"Arthur Miller's play lends itself to a variety of interpretations: it can be viewed as drama verité, painting a picture of community life amid the Italian population of Red Hook, on the southwestern coast of Brooklyn. Or as a fable of dreams deferred, elders sacrificing so their young may flourish. One can find Freudian overtones in its exploration of blue-collar paternal affection subverted by incestuous impulses stemming from suppressed envy. ( Don't we, today, still see parents resentful of the privileges they shower upon their children? ) And how could the plight of “submarines”—illegal immigrants—seeking economic opportunities in America not resonate with audiences in 2008?
It should come as no surprise that this GreyZelda Theatre Group production does not fit easily into preconceived categories. Where some directors would instruct their actors to delve the possibility of sexual ambiguities in Eddie Carbone's possessive attitude toward his maturing niece and her effeminate ( by 1956 standards, remember ) suitor, Chris Riter never permits his subtext to wallow in sweaty speculation. Likewise, speeches that would, under other guidance, be delivered with operatic majesty are kept well within the vernacular idiom of their milieu.
Indeed, if this rendition of the familiar classroom classic has any prototype, it would be an early television play: the live-action scenes are almost wholly restricted to the Carbone family parlor, with only a suggestion of hall stairway and front stoop, all other exterior scenes being shown in video clips, courtesy of filmmaker Ed French. ( David Lykins' attorney Alfieri never addresses us except before the camera. ) Far from diminishing the story's impact, however, this multimedia approach further intensifies our acquaintance and, thus, our understanding of the social environment that turns fundamentally good men to violence and vengeance.Opening on a frigid night only three days into the new year, the GreyZelda ensemble couldn't help but fall a bit short of its ambitious goals, emotions kindling too slowly before igniting. But Stage Left's intimate quarters permit the cinematic ambience of the prerecorded sequences to be carried over to the on-site performances—in particular, techniques associated with close-up shots that allow us to see thoughts cross characters' minds unspoken. Ironically, it is just this cozy brand of realism ( as contrasted with the glib repartee of extensively-drilled players confidant of their next words ) that invokes empathy without our being aware of its influence, so that when the inevitable strikes—and we, literally, see it coming—we experience the catharsis due all unnecessary destruction in an imperfect world."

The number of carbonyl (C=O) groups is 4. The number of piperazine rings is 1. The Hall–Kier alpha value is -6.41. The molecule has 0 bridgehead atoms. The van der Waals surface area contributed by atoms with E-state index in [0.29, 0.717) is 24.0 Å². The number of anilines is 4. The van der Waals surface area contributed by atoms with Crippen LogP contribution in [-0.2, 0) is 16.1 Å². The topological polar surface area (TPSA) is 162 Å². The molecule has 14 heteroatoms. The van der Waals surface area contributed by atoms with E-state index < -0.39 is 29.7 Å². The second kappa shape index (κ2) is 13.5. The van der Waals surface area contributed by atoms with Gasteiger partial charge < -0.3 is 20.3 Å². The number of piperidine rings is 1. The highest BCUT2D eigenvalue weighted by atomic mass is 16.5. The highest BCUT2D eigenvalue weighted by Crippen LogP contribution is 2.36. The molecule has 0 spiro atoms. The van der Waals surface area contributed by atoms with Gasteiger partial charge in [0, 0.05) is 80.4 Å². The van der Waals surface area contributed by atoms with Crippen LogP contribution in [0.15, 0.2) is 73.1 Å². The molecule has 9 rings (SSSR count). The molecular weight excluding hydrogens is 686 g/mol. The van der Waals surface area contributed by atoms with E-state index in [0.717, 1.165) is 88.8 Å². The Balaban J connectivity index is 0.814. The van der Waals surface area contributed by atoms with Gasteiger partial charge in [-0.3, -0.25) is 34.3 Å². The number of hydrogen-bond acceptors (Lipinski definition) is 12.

Doesn't Mary write beautifully? I always enjoy her reviews because she's able to spin journalism intelligently and poetically, while still remaining descriptive and accurate.
(*edited 1/17/2007 at 3:49pm* - I've been a long time fan of Mary Shen Barnidge's writing because I think it's good - regardless of whether or not she reviews our shows or not - my comment above was put because I feel the post is well-written and uses really good words and descriptions and quotes that are beautiful to read, to me, from the literary sense. She's got a huge talent and Chicago should be very proud to have such an eloquent writer coming to see their shows. Go read her other reviews - you'll see what I mean.)